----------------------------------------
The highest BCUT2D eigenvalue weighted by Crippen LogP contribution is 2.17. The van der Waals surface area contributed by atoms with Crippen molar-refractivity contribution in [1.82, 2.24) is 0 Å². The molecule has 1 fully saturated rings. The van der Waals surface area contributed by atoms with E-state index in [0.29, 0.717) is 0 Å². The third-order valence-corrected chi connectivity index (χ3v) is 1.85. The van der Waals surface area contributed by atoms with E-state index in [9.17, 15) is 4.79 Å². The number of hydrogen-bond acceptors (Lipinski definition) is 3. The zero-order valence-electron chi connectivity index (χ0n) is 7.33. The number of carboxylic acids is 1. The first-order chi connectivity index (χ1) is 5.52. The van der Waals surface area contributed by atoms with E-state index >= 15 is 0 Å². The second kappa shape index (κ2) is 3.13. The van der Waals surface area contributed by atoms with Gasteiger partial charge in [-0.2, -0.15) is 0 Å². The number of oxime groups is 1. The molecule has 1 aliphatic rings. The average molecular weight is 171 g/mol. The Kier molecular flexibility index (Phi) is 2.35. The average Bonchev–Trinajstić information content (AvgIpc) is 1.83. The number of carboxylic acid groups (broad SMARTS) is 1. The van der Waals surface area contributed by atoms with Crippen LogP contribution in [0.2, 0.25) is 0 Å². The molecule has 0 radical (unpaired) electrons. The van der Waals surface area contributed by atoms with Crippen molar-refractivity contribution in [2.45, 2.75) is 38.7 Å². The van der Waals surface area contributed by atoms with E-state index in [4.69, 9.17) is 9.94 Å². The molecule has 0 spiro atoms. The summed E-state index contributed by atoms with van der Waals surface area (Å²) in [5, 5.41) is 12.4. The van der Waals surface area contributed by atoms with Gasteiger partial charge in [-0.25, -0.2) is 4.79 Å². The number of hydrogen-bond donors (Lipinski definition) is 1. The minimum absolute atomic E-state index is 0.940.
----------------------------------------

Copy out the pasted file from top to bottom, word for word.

The highest BCUT2D eigenvalue weighted by Crippen LogP contribution is 2.17. The van der Waals surface area contributed by atoms with Crippen molar-refractivity contribution in [1.82, 2.24) is 0 Å². The molecule has 1 fully saturated rings. The van der Waals surface area contributed by atoms with E-state index in [0.29, 0.717) is 0 Å². The third-order valence-corrected chi connectivity index (χ3v) is 1.85. The van der Waals surface area contributed by atoms with E-state index in [9.17, 15) is 4.79 Å². The number of hydrogen-bond acceptors (Lipinski definition) is 3. The zero-order valence-electron chi connectivity index (χ0n) is 7.33. The number of carboxylic acids is 1. The first-order chi connectivity index (χ1) is 5.52. The van der Waals surface area contributed by atoms with E-state index >= 15 is 0 Å². The second kappa shape index (κ2) is 3.13. The van der Waals surface area contributed by atoms with Gasteiger partial charge in [-0.2, -0.15) is 0 Å². The number of oxime groups is 1. The molecule has 1 aliphatic rings. The average molecular weight is 171 g/mol. The Kier molecular flexibility index (Phi) is 2.35. The average Bonchev–Trinajstić information content (AvgIpc) is 1.83. The number of carboxylic acid groups (broad SMARTS) is 1. The van der Waals surface area contributed by atoms with Crippen LogP contribution in [0.2, 0.25) is 0 Å². The molecule has 0 radical (unpaired) electrons. The van der Waals surface area contributed by atoms with Crippen molar-refractivity contribution in [2.45, 2.75) is 38.7 Å². The van der Waals surface area contributed by atoms with E-state index in [4.69, 9.17) is 9.94 Å². The molecule has 0 spiro atoms. The summed E-state index contributed by atoms with van der Waals surface area (Å²) in [5, 5.41) is 12.4. The van der Waals surface area contributed by atoms with Gasteiger partial charge in [-0.25, -0.2) is 4.79 Å². The number of hydrogen-bond donors (Lipinski definition) is 1. The minimum absolute atomic E-state index is 0.940.